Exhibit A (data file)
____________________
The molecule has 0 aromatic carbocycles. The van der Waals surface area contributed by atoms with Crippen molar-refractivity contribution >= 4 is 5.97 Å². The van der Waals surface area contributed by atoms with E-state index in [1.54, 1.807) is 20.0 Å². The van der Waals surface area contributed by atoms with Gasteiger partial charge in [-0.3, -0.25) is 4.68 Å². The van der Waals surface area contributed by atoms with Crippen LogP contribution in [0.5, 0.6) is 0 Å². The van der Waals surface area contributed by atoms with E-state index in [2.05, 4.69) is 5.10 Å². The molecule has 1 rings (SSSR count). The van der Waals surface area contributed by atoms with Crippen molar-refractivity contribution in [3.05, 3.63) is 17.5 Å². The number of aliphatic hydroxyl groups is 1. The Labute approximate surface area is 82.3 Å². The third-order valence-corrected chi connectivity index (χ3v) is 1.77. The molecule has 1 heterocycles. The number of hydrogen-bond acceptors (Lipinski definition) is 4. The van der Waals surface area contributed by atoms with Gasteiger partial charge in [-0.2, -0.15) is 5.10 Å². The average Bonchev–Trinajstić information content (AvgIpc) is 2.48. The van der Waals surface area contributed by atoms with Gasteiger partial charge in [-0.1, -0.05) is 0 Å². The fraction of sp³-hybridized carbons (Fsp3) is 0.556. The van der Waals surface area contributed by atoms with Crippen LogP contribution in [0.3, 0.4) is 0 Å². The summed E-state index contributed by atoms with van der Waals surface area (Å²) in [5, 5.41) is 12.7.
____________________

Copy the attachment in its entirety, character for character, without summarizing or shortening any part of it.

The molecule has 0 aromatic carbocycles. The van der Waals surface area contributed by atoms with Crippen molar-refractivity contribution >= 4 is 5.97 Å². The van der Waals surface area contributed by atoms with E-state index in [1.54, 1.807) is 20.0 Å². The van der Waals surface area contributed by atoms with Gasteiger partial charge in [-0.3, -0.25) is 4.68 Å². The van der Waals surface area contributed by atoms with Crippen LogP contribution in [0.5, 0.6) is 0 Å². The van der Waals surface area contributed by atoms with E-state index in [2.05, 4.69) is 5.10 Å². The molecule has 1 rings (SSSR count). The van der Waals surface area contributed by atoms with Crippen molar-refractivity contribution in [3.05, 3.63) is 17.5 Å². The number of aliphatic hydroxyl groups is 1. The Labute approximate surface area is 82.3 Å². The third-order valence-corrected chi connectivity index (χ3v) is 1.77. The molecule has 1 heterocycles. The number of hydrogen-bond acceptors (Lipinski definition) is 4. The van der Waals surface area contributed by atoms with Gasteiger partial charge in [-0.2, -0.15) is 5.10 Å². The average Bonchev–Trinajstić information content (AvgIpc) is 2.48. The van der Waals surface area contributed by atoms with Gasteiger partial charge in [-0.1, -0.05) is 0 Å². The fraction of sp³-hybridized carbons (Fsp3) is 0.556. The van der Waals surface area contributed by atoms with Crippen LogP contribution in [0.3, 0.4) is 0 Å². The summed E-state index contributed by atoms with van der Waals surface area (Å²) in [5, 5.41) is 12.7.